Iron Ore Rally Means Think Again About Miners, China
Why should you care that iron ore costs more now than it did in 2007? Because its price is a meaningful proxy for manufacturing dynamism around the world.
Why should you care? Because iron ore is the primary raw material needed to make steel, and steel is the primary material needed to build buildings and cars, among other bedrock economic drivers. So prices for iron ore and its still more ubiquitous cousin copper are meaningful proxies for manufacturing dynamism around the world, and particularly in China, the great making-things engine of our age.
It has been a rough few years for these proxies. Iron and copper both peaked in early 2011 along with the pace of Chinese economic growth. Since then both metals have gotten about 30% cheaper on world markets, and turned into evidence for a now-established market narrative: The age of a burgeoning China driving high commodity prices is over. China, where the Shanghai Stock Exchange Composite Index has also lost one-third of its value, has stumbled, afflicted by plagues of smog, banking shenanigans, and who knows what else. The future belongs again to the USA and companies that live on brainpower.
The rally in iron ore indicates that this big story line may be shifting again. Whatever existential challenges confront semi-Communist China, its huge financial reserves still enable its leaders to step on the economic accelerator pretty much at will by upping spending on the country's vast infrastructure campaign.
That is apparently just what happened in the first half of this year. Chinese steel production increased by 7.45%. At the same time, world iron ore prices slumped to $110 per ton, a point where imports became cheaper than products of Chinese domestic suppliers. The inevitable result: China's iron imports rebounded to a record 73 million tons in July, a strapping 26% jump from a year earlier. Prices have snapped back to some $130 per ton.
Can the market keep tightening? China's bosses seem to think so, considering that they are trying to jawbone iron ore prices down rather than calmly waiting for them to subside on their own. Chinese prime minister Li Keqiang personally told Andrew Mackenzie, chief executive of iron mining power BHP Billiton (NYSE:BHP), that Beijing is looking for lower costs, Mackenzie lately told an Australian newspaper. The miners are in no mood to deal, though, judging by the response of Sam Walsh, CEO at rival Rio Tinto (NYSE:RIO). Producers have "heard similar commentary from China since iron ore was discovered," the plainspoken Aussie boss fired back.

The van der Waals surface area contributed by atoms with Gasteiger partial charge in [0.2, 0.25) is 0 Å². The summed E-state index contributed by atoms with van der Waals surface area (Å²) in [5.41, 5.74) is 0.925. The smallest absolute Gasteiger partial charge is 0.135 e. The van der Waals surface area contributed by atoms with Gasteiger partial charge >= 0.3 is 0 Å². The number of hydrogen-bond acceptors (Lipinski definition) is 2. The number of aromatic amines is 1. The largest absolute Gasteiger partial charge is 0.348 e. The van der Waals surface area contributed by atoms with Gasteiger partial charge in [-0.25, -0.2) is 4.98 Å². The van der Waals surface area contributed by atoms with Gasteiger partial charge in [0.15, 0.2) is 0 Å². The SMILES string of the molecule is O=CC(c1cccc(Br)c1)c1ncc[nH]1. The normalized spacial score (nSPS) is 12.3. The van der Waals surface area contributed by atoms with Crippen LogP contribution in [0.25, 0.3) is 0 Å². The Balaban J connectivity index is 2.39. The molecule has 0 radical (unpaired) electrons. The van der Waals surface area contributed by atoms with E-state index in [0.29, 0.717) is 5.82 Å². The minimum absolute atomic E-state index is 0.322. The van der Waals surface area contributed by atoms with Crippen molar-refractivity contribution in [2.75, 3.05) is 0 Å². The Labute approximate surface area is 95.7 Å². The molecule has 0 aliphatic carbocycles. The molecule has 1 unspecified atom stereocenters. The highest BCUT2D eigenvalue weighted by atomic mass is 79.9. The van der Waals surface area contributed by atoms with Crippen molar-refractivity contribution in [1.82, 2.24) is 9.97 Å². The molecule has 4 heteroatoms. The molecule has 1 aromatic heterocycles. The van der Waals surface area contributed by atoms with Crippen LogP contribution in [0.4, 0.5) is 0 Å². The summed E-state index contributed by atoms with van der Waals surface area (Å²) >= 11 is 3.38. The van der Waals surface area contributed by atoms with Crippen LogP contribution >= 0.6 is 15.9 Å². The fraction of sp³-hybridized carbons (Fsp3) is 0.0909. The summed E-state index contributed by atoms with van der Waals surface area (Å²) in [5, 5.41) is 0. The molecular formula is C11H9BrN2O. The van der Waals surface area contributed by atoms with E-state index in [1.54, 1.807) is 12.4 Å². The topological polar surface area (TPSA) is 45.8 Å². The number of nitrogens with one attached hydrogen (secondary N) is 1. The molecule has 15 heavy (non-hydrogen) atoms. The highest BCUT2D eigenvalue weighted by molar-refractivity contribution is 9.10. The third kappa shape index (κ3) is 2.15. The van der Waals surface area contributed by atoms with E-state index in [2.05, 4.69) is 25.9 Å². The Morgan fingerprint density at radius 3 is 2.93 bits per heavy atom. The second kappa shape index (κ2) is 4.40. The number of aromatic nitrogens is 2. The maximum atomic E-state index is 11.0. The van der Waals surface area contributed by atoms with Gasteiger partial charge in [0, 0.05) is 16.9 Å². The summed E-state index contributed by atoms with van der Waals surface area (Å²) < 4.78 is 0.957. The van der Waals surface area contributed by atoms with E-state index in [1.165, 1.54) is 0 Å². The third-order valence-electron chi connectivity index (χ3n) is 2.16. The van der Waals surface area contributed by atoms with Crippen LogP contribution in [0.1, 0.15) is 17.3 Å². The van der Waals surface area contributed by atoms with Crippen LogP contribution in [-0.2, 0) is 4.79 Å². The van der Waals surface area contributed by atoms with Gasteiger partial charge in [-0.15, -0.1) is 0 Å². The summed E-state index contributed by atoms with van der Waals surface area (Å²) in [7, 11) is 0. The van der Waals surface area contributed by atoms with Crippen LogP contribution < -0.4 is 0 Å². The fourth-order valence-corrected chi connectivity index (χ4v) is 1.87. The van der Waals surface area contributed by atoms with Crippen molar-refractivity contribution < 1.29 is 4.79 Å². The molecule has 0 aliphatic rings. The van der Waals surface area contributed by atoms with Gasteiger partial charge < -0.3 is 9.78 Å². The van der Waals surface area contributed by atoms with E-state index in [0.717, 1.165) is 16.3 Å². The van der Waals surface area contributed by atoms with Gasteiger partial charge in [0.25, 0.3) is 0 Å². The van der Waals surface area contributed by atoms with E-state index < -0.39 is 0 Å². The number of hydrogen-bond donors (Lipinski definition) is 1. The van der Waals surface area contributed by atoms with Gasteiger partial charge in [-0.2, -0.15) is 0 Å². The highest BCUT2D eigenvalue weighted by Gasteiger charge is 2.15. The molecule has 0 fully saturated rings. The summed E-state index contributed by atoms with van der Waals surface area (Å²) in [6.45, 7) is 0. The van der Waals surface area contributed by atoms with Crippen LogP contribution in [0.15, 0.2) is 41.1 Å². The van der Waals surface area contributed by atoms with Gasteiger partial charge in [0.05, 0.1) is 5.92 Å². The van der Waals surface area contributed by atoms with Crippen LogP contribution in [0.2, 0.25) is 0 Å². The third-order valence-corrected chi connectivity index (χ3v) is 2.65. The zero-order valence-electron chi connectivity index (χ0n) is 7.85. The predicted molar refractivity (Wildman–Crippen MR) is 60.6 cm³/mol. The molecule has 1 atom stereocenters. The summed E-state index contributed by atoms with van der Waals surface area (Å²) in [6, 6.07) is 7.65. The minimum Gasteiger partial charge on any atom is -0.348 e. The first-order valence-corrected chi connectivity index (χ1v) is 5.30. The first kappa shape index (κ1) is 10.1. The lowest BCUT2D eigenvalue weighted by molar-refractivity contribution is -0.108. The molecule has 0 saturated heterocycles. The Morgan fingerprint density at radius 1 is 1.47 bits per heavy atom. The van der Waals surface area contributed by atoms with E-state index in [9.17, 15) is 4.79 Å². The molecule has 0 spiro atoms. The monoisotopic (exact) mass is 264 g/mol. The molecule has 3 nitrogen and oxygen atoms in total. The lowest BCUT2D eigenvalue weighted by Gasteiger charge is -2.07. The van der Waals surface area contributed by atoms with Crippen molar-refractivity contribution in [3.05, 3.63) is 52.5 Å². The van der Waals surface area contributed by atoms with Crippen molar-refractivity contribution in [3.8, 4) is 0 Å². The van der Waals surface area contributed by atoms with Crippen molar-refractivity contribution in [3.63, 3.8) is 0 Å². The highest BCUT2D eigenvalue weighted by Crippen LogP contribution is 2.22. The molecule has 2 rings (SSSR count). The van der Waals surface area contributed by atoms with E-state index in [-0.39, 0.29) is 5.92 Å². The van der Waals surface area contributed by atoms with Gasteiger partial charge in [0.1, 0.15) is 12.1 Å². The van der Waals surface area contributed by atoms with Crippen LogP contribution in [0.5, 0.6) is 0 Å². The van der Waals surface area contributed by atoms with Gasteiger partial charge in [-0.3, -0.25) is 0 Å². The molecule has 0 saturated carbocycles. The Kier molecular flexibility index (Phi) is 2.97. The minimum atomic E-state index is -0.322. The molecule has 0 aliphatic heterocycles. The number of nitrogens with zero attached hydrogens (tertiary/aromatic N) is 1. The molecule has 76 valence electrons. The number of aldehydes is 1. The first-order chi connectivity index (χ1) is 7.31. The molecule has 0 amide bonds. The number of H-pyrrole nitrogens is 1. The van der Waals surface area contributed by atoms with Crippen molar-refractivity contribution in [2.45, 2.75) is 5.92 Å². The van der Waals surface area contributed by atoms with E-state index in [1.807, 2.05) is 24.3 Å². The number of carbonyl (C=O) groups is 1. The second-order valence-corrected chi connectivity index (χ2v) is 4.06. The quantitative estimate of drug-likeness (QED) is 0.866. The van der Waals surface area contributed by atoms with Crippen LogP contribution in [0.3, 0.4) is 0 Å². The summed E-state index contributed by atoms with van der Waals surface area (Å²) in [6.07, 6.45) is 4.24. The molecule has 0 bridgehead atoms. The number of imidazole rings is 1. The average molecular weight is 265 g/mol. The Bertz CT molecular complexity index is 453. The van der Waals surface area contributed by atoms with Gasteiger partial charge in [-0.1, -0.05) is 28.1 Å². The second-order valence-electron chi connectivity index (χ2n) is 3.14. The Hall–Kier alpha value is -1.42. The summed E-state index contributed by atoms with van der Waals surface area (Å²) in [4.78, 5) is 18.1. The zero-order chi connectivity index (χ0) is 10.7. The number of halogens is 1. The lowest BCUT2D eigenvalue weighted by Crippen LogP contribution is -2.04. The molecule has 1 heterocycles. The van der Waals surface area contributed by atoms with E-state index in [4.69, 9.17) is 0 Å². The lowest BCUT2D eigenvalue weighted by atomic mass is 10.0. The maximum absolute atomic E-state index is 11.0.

Signs of a recovery in copper are more tentative. The retail investor's most common window into the "professor of metals," the iPath Dow Jones-UBS Copper Subindex Total Return ETN (NYSEARCA:JJC), has bounced up about 8% over the past six weeks, but still remains one-third (a fraction that is becoming eerily familiar) off of its 2011 highs. Copper did have its best week in a year last week, gaining more than 4% on – what else? – Chinese manufacturing growth, which accelerated to a robust 9.7% in July. The country's copper imports increased by 12% year-on-year last month.
The most obvious response to the two essential metals' signs of life is to take another look at battered miners' stocks. Rio Tinto and BHP, the No. 2 and 3 iron producers in the world, have both already rebounded by 20% over the last month, but remain nearly 20% down year-to-date. Top producer Vale (NYSE:VALE), which adds the perceived risk of its native Brazil to iron price risk, has been more volatile – dropping 27% since Jan. 1, but regaining 25% during the recent upturn.
The traded company that comes closest to a pure copper play is Freeport McMoRan Copper & Gold (NYSE:FCX), the No. 2 global producer after Chile's state-owned Codelco. Freeport, which also mines gold, is trading at half of its 2011 peak and has barely begun to creep back. So if you believe copper is on the mend, there are gains to be made there.
In broader terms, the movements in iron ore and copper – not to mention oil, which has also climbed by some 10% since mid-June – tell us that financial markets are still challenged to soberly evaluate the rise of China and its tremendous centrifugal pull on commodities prices among other things.
In 2010-11, investors were gripped by the vision that China could keep growing at close to double digits indefinitely and would soon displace the US as the world's hegemonic power. That swung over the past two years to speculation that the miracle would prove illusory, and China, in some unforeseen fashion, would crash back to the stone age.
It is clear by now that the reality is somewhere in between. Investors who can get China at least sort-of right stand to gain handsomely.
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